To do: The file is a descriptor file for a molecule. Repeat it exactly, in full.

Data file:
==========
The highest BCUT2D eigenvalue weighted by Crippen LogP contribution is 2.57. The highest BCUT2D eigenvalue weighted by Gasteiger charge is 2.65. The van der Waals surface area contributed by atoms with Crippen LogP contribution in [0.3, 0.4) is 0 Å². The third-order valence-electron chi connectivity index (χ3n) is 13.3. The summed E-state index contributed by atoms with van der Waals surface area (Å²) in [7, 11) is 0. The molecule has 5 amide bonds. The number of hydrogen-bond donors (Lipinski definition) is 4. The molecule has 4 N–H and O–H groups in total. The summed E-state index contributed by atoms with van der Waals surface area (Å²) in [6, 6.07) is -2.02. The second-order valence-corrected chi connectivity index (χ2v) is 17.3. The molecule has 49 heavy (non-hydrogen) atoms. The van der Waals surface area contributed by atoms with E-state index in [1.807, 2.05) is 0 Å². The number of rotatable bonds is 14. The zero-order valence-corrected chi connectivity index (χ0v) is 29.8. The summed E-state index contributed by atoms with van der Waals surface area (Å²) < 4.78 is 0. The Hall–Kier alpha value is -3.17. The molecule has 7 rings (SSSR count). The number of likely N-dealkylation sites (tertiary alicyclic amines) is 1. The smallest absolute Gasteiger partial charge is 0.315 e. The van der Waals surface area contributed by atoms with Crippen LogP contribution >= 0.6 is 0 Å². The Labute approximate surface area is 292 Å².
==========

The highest BCUT2D eigenvalue weighted by Crippen LogP contribution is 2.57. The highest BCUT2D eigenvalue weighted by Gasteiger charge is 2.65. The van der Waals surface area contributed by atoms with Crippen LogP contribution in [0.3, 0.4) is 0 Å². The third-order valence-electron chi connectivity index (χ3n) is 13.3. The summed E-state index contributed by atoms with van der Waals surface area (Å²) in [7, 11) is 0. The molecule has 5 amide bonds. The number of hydrogen-bond donors (Lipinski definition) is 4. The molecule has 4 N–H and O–H groups in total. The summed E-state index contributed by atoms with van der Waals surface area (Å²) in [6, 6.07) is -2.02. The second-order valence-corrected chi connectivity index (χ2v) is 17.3. The molecule has 49 heavy (non-hydrogen) atoms. The van der Waals surface area contributed by atoms with E-state index in [1.807, 2.05) is 0 Å². The number of rotatable bonds is 14. The zero-order valence-corrected chi connectivity index (χ0v) is 29.8. The summed E-state index contributed by atoms with van der Waals surface area (Å²) < 4.78 is 0. The Hall–Kier alpha value is -3.17. The molecule has 7 rings (SSSR count). The number of likely N-dealkylation sites (tertiary alicyclic amines) is 1. The smallest absolute Gasteiger partial charge is 0.315 e. The van der Waals surface area contributed by atoms with Crippen LogP contribution >= 0.6 is 0 Å². The Labute approximate surface area is 292 Å².